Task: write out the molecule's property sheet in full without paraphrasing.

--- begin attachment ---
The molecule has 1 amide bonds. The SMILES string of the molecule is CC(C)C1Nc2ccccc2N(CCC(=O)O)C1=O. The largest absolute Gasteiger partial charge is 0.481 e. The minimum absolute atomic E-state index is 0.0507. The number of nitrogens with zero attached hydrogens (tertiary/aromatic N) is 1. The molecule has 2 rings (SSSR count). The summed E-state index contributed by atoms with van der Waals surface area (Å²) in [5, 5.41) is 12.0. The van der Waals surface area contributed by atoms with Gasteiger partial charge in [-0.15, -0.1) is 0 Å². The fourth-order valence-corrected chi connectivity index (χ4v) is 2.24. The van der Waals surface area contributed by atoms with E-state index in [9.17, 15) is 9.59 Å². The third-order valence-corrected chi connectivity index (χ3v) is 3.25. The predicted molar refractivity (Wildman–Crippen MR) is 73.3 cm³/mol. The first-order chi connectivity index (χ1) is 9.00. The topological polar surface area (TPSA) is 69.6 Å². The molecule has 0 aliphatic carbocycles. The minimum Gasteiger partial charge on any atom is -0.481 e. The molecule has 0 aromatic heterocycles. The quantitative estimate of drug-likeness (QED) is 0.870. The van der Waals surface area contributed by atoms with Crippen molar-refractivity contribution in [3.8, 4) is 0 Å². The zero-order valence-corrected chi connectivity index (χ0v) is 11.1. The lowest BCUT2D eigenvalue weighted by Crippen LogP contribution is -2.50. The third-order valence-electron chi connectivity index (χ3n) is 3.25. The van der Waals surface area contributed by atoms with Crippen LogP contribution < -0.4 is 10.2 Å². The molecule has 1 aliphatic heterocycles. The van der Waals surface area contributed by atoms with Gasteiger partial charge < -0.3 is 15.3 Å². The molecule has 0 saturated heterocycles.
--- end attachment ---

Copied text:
The molecule has 1 amide bonds. The SMILES string of the molecule is CC(C)C1Nc2ccccc2N(CCC(=O)O)C1=O. The largest absolute Gasteiger partial charge is 0.481 e. The minimum absolute atomic E-state index is 0.0507. The number of nitrogens with zero attached hydrogens (tertiary/aromatic N) is 1. The molecule has 2 rings (SSSR count). The summed E-state index contributed by atoms with van der Waals surface area (Å²) in [5, 5.41) is 12.0. The van der Waals surface area contributed by atoms with Gasteiger partial charge in [-0.15, -0.1) is 0 Å². The fourth-order valence-corrected chi connectivity index (χ4v) is 2.24. The van der Waals surface area contributed by atoms with E-state index in [9.17, 15) is 9.59 Å². The third-order valence-corrected chi connectivity index (χ3v) is 3.25. The predicted molar refractivity (Wildman–Crippen MR) is 73.3 cm³/mol. The first-order chi connectivity index (χ1) is 9.00. The topological polar surface area (TPSA) is 69.6 Å². The molecule has 0 aliphatic carbocycles. The minimum Gasteiger partial charge on any atom is -0.481 e. The molecule has 0 aromatic heterocycles. The quantitative estimate of drug-likeness (QED) is 0.870. The van der Waals surface area contributed by atoms with Crippen molar-refractivity contribution in [3.8, 4) is 0 Å². The zero-order valence-corrected chi connectivity index (χ0v) is 11.1. The lowest BCUT2D eigenvalue weighted by Crippen LogP contribution is -2.50. The third-order valence-electron chi connectivity index (χ3n) is 3.25. The van der Waals surface area contributed by atoms with Crippen LogP contribution < -0.4 is 10.2 Å². The molecule has 1 aliphatic heterocycles. The van der Waals surface area contributed by atoms with Gasteiger partial charge < -0.3 is 15.3 Å². The molecule has 0 saturated heterocycles.